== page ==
The greatest advances of civilization, whether in architecture or painting, in science and literature, in industry or agriculture, have never come from centralized government.
Government does not cause affluence. Citizens of totalitarian countries have plenty of government and nothing of anything else.
[P]rosperity follows from the rule of law, respect for private property, and the other institutional mechanisms on which the market order rests.
If an American is to amount to anything he must rely upon himself, and not upon the State; he must take pride in his own work, instead of sitting idle to envy the luck of others. He must face life with resolute courage, win victory if he can, and accept defeat if he must, without seeking to place on his fellow man a responsibility which is not theirs.
I think the big problem this country has is being politically correct. I’ve been challenged by so many people, and I don’t frankly have time for total political correctness. And to be honest with you, this country doesn’t have time, either. This country is in big trouble. We don’t win anymore. We lose to China. We lose to Mexico, both in trade and at the border. We lose to everybody.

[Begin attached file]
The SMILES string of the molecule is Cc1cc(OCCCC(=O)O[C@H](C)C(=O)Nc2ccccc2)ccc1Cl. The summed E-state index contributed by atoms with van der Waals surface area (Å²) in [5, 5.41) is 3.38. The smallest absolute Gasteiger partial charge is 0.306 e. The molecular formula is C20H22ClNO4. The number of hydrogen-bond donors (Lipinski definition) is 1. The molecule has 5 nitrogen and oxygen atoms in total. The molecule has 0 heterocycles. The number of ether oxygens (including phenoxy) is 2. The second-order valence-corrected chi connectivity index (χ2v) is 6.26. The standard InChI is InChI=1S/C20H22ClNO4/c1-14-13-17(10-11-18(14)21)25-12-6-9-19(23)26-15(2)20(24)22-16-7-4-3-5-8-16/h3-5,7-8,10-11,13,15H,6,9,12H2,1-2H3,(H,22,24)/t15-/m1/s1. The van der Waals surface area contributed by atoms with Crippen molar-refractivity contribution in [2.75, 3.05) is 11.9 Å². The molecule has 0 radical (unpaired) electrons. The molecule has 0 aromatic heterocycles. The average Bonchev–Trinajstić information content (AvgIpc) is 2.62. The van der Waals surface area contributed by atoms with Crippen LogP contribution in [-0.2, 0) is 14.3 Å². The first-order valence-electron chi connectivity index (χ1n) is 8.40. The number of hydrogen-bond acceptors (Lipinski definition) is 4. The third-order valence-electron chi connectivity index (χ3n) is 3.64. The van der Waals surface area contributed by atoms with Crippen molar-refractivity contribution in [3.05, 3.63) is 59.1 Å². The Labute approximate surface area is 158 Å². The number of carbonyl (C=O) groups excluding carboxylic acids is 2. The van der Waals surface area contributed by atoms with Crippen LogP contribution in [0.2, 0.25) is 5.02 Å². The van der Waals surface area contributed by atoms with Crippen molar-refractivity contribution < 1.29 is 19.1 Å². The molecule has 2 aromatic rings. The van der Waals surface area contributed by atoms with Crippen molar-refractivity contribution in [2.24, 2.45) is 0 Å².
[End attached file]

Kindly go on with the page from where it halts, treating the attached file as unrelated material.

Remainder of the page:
The preservation of freedom is the protective reason for limiting and decentralizing governmental power. But there is also a constructive reason. The greatest advances of civilization, whether in architecture or painting, in science and literature, in industry or agriculture, have never come from centralized government.
Any serious look at the history of human beings over the millennia shows that the species began in poverty. It is not poverty, but prosperity, that needs explaining. Poverty is automatic, but prosperity requires many things – none of which is equally distributed around the world or even within a given society.
Prosperity requires liberty: to be productive we must be free.
The natural effort of every individual to better his own condition is so powerful that it is alone, and without any assistance, not only capable of carrying on the society to wealth and prosperity, but of surmounting a hundred impertinent obstructions with which the folly of human laws too often encumbers its operations; though the effect of these obstructions is always more or less either to encroach upon its freedom, or to diminish its security.
There are a number of ways by which the federal government can meet its responsibilities to aid economic growth. We can and must improve American education and technical training. We can and must expand civilian research and technology. One of the great bottlenecks for this country’s economic growth in this decade will be the shortages of doctorates in mathematics, engineering, and physics — a serious shortage with a great demand and an undersupply of highly trained manpower. We can and must step up the development of our natural resources.
Continue reading “The path to prosperity”